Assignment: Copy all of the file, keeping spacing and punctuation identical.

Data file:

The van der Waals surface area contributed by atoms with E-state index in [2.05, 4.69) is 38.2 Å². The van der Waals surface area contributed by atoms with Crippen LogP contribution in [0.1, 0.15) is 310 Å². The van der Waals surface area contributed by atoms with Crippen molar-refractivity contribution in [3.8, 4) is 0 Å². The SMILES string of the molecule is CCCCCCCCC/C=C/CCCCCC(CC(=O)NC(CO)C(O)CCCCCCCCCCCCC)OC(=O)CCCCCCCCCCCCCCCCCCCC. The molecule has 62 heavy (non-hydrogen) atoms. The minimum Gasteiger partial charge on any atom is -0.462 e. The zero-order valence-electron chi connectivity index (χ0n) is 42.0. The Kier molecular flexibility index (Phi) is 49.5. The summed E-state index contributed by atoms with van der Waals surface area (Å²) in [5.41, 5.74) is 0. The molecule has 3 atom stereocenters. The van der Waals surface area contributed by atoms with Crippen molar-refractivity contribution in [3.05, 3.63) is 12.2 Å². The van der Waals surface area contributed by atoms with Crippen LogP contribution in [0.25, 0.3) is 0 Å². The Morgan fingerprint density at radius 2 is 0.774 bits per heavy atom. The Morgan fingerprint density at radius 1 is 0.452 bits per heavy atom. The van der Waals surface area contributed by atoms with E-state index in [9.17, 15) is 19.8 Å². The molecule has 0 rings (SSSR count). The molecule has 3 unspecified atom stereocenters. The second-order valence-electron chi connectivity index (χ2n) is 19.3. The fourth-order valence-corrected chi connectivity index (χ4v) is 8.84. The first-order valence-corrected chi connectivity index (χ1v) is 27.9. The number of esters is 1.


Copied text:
The van der Waals surface area contributed by atoms with E-state index in [2.05, 4.69) is 38.2 Å². The van der Waals surface area contributed by atoms with Crippen LogP contribution in [0.1, 0.15) is 310 Å². The van der Waals surface area contributed by atoms with Crippen molar-refractivity contribution in [3.8, 4) is 0 Å². The SMILES string of the molecule is CCCCCCCCC/C=C/CCCCCC(CC(=O)NC(CO)C(O)CCCCCCCCCCCCC)OC(=O)CCCCCCCCCCCCCCCCCCCC. The molecule has 62 heavy (non-hydrogen) atoms. The minimum Gasteiger partial charge on any atom is -0.462 e. The zero-order valence-electron chi connectivity index (χ0n) is 42.0. The Kier molecular flexibility index (Phi) is 49.5. The summed E-state index contributed by atoms with van der Waals surface area (Å²) in [5.41, 5.74) is 0. The molecule has 3 atom stereocenters. The van der Waals surface area contributed by atoms with Crippen molar-refractivity contribution in [3.05, 3.63) is 12.2 Å². The van der Waals surface area contributed by atoms with Crippen LogP contribution in [0.25, 0.3) is 0 Å². The Morgan fingerprint density at radius 2 is 0.774 bits per heavy atom. The Morgan fingerprint density at radius 1 is 0.452 bits per heavy atom. The van der Waals surface area contributed by atoms with E-state index in [9.17, 15) is 19.8 Å². The molecule has 0 rings (SSSR count). The molecule has 3 unspecified atom stereocenters. The second-order valence-electron chi connectivity index (χ2n) is 19.3. The fourth-order valence-corrected chi connectivity index (χ4v) is 8.84. The first-order valence-corrected chi connectivity index (χ1v) is 27.9. The number of esters is 1.